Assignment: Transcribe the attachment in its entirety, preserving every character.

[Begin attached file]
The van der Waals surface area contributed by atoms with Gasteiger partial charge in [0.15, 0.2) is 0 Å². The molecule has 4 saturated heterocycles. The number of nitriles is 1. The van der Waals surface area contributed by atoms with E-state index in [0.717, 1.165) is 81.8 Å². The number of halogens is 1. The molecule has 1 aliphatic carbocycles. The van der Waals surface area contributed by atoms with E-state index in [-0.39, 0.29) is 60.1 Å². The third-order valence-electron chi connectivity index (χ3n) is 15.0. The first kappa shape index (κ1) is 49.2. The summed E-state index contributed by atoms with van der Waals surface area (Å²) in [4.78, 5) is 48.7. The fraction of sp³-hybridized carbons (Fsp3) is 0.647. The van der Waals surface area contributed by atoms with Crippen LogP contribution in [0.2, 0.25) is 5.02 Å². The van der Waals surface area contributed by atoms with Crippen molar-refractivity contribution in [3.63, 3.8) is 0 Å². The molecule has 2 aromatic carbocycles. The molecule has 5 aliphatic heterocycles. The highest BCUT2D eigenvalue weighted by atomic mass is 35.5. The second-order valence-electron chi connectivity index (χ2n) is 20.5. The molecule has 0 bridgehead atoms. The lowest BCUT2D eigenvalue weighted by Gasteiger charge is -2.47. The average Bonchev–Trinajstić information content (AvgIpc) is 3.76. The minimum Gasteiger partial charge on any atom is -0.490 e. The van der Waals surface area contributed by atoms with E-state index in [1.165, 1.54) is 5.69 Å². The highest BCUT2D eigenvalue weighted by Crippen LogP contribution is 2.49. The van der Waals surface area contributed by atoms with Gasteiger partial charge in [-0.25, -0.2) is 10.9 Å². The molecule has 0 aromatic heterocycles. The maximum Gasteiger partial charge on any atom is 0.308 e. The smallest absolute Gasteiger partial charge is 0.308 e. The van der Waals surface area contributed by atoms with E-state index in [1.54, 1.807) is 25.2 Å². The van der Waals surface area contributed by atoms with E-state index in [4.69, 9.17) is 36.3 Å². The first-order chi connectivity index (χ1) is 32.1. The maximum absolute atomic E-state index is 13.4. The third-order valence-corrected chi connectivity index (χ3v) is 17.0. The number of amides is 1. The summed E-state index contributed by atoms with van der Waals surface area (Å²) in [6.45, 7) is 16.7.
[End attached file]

The van der Waals surface area contributed by atoms with Gasteiger partial charge in [0.15, 0.2) is 0 Å². The molecule has 4 saturated heterocycles. The number of nitriles is 1. The van der Waals surface area contributed by atoms with E-state index in [0.717, 1.165) is 81.8 Å². The number of halogens is 1. The molecule has 1 aliphatic carbocycles. The van der Waals surface area contributed by atoms with E-state index in [-0.39, 0.29) is 60.1 Å². The third-order valence-electron chi connectivity index (χ3n) is 15.0. The first kappa shape index (κ1) is 49.2. The summed E-state index contributed by atoms with van der Waals surface area (Å²) in [4.78, 5) is 48.7. The fraction of sp³-hybridized carbons (Fsp3) is 0.647. The van der Waals surface area contributed by atoms with Crippen LogP contribution in [0.2, 0.25) is 5.02 Å². The van der Waals surface area contributed by atoms with Crippen molar-refractivity contribution in [3.63, 3.8) is 0 Å². The molecule has 2 aromatic carbocycles. The molecule has 5 aliphatic heterocycles. The highest BCUT2D eigenvalue weighted by atomic mass is 35.5. The second-order valence-electron chi connectivity index (χ2n) is 20.5. The molecule has 0 bridgehead atoms. The lowest BCUT2D eigenvalue weighted by Gasteiger charge is -2.47. The average Bonchev–Trinajstić information content (AvgIpc) is 3.76. The minimum Gasteiger partial charge on any atom is -0.490 e. The van der Waals surface area contributed by atoms with E-state index in [1.165, 1.54) is 5.69 Å². The highest BCUT2D eigenvalue weighted by Crippen LogP contribution is 2.49. The van der Waals surface area contributed by atoms with Gasteiger partial charge in [-0.25, -0.2) is 10.9 Å². The molecule has 0 aromatic heterocycles. The maximum Gasteiger partial charge on any atom is 0.308 e. The smallest absolute Gasteiger partial charge is 0.308 e. The van der Waals surface area contributed by atoms with E-state index in [1.54, 1.807) is 25.2 Å². The van der Waals surface area contributed by atoms with E-state index in [4.69, 9.17) is 36.3 Å². The first-order chi connectivity index (χ1) is 32.1. The maximum absolute atomic E-state index is 13.4. The third-order valence-corrected chi connectivity index (χ3v) is 17.0. The number of amides is 1. The summed E-state index contributed by atoms with van der Waals surface area (Å²) in [6.45, 7) is 16.7.